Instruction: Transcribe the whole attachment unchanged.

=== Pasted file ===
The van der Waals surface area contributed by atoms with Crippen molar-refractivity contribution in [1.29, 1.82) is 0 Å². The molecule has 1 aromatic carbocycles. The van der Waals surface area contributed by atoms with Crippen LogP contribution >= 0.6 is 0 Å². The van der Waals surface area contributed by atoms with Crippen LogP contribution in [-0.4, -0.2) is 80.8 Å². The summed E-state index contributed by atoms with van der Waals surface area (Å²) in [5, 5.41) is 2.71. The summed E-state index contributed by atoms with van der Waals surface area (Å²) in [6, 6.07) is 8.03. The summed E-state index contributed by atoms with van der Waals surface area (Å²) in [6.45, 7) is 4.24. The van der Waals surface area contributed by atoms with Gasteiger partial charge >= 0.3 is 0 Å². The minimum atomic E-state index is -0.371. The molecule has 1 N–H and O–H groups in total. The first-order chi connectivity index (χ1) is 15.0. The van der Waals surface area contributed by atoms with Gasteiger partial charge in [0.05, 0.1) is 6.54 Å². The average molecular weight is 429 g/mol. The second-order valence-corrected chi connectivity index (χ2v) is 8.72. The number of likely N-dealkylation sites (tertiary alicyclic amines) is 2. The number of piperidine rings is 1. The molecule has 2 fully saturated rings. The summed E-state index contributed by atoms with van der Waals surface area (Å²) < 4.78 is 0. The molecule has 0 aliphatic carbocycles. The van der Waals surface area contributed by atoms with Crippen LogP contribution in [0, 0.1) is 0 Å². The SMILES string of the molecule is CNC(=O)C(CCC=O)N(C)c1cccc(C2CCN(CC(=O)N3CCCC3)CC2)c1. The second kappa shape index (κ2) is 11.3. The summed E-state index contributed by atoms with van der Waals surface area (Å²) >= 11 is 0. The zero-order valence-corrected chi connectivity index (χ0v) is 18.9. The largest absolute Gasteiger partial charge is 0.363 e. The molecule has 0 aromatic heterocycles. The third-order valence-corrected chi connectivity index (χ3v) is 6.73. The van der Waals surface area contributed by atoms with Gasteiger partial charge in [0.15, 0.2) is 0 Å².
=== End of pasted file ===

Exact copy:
The van der Waals surface area contributed by atoms with Crippen molar-refractivity contribution in [1.29, 1.82) is 0 Å². The molecule has 1 aromatic carbocycles. The van der Waals surface area contributed by atoms with Crippen LogP contribution >= 0.6 is 0 Å². The van der Waals surface area contributed by atoms with Crippen LogP contribution in [-0.4, -0.2) is 80.8 Å². The summed E-state index contributed by atoms with van der Waals surface area (Å²) in [5, 5.41) is 2.71. The summed E-state index contributed by atoms with van der Waals surface area (Å²) in [6, 6.07) is 8.03. The summed E-state index contributed by atoms with van der Waals surface area (Å²) in [6.45, 7) is 4.24. The van der Waals surface area contributed by atoms with Gasteiger partial charge >= 0.3 is 0 Å². The minimum atomic E-state index is -0.371. The molecule has 1 N–H and O–H groups in total. The first-order chi connectivity index (χ1) is 15.0. The van der Waals surface area contributed by atoms with Gasteiger partial charge in [0.05, 0.1) is 6.54 Å². The average molecular weight is 429 g/mol. The second-order valence-corrected chi connectivity index (χ2v) is 8.72. The number of likely N-dealkylation sites (tertiary alicyclic amines) is 2. The number of piperidine rings is 1. The molecule has 2 fully saturated rings. The summed E-state index contributed by atoms with van der Waals surface area (Å²) < 4.78 is 0. The molecule has 0 aliphatic carbocycles. The van der Waals surface area contributed by atoms with Crippen LogP contribution in [0, 0.1) is 0 Å². The SMILES string of the molecule is CNC(=O)C(CCC=O)N(C)c1cccc(C2CCN(CC(=O)N3CCCC3)CC2)c1. The second kappa shape index (κ2) is 11.3. The summed E-state index contributed by atoms with van der Waals surface area (Å²) >= 11 is 0. The zero-order valence-corrected chi connectivity index (χ0v) is 18.9. The largest absolute Gasteiger partial charge is 0.363 e. The molecule has 0 aromatic heterocycles. The third-order valence-corrected chi connectivity index (χ3v) is 6.73. The van der Waals surface area contributed by atoms with Gasteiger partial charge in [0.15, 0.2) is 0 Å².